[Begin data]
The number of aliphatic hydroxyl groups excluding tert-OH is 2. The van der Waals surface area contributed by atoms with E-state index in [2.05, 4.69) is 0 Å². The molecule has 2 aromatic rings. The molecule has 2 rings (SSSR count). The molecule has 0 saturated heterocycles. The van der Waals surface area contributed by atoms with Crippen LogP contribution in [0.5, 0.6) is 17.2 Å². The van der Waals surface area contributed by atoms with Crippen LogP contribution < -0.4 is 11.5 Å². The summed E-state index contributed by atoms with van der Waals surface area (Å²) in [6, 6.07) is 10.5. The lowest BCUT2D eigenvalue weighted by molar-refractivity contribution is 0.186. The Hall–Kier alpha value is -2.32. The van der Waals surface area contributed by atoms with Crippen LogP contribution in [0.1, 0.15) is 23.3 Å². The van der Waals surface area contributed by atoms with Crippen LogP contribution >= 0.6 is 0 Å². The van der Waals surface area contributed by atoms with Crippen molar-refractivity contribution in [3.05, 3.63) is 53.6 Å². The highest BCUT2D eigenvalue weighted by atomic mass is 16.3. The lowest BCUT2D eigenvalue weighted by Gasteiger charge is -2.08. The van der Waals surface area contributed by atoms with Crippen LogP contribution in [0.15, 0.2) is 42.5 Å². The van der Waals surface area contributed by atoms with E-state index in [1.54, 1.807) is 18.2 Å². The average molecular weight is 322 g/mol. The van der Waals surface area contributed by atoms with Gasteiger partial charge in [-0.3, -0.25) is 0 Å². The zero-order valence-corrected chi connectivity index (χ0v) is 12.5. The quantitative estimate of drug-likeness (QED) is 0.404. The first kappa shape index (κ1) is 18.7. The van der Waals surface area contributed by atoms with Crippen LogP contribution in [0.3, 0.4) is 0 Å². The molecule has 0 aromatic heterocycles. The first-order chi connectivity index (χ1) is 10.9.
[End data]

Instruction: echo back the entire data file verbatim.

The number of aliphatic hydroxyl groups excluding tert-OH is 2. The van der Waals surface area contributed by atoms with E-state index in [2.05, 4.69) is 0 Å². The molecule has 2 aromatic rings. The molecule has 2 rings (SSSR count). The molecule has 0 saturated heterocycles. The van der Waals surface area contributed by atoms with Crippen LogP contribution in [0.5, 0.6) is 17.2 Å². The van der Waals surface area contributed by atoms with Crippen LogP contribution < -0.4 is 11.5 Å². The summed E-state index contributed by atoms with van der Waals surface area (Å²) in [6, 6.07) is 10.5. The lowest BCUT2D eigenvalue weighted by molar-refractivity contribution is 0.186. The Hall–Kier alpha value is -2.32. The van der Waals surface area contributed by atoms with Crippen LogP contribution in [0.1, 0.15) is 23.3 Å². The van der Waals surface area contributed by atoms with Crippen LogP contribution >= 0.6 is 0 Å². The van der Waals surface area contributed by atoms with Crippen molar-refractivity contribution in [3.05, 3.63) is 53.6 Å². The highest BCUT2D eigenvalue weighted by atomic mass is 16.3. The lowest BCUT2D eigenvalue weighted by Gasteiger charge is -2.08. The van der Waals surface area contributed by atoms with Crippen LogP contribution in [0.15, 0.2) is 42.5 Å². The van der Waals surface area contributed by atoms with E-state index in [1.54, 1.807) is 18.2 Å². The average molecular weight is 322 g/mol. The van der Waals surface area contributed by atoms with Gasteiger partial charge in [-0.3, -0.25) is 0 Å². The zero-order valence-corrected chi connectivity index (χ0v) is 12.5. The quantitative estimate of drug-likeness (QED) is 0.404. The first kappa shape index (κ1) is 18.7. The van der Waals surface area contributed by atoms with Crippen LogP contribution in [0.3, 0.4) is 0 Å². The molecule has 0 aromatic heterocycles. The first-order chi connectivity index (χ1) is 10.9.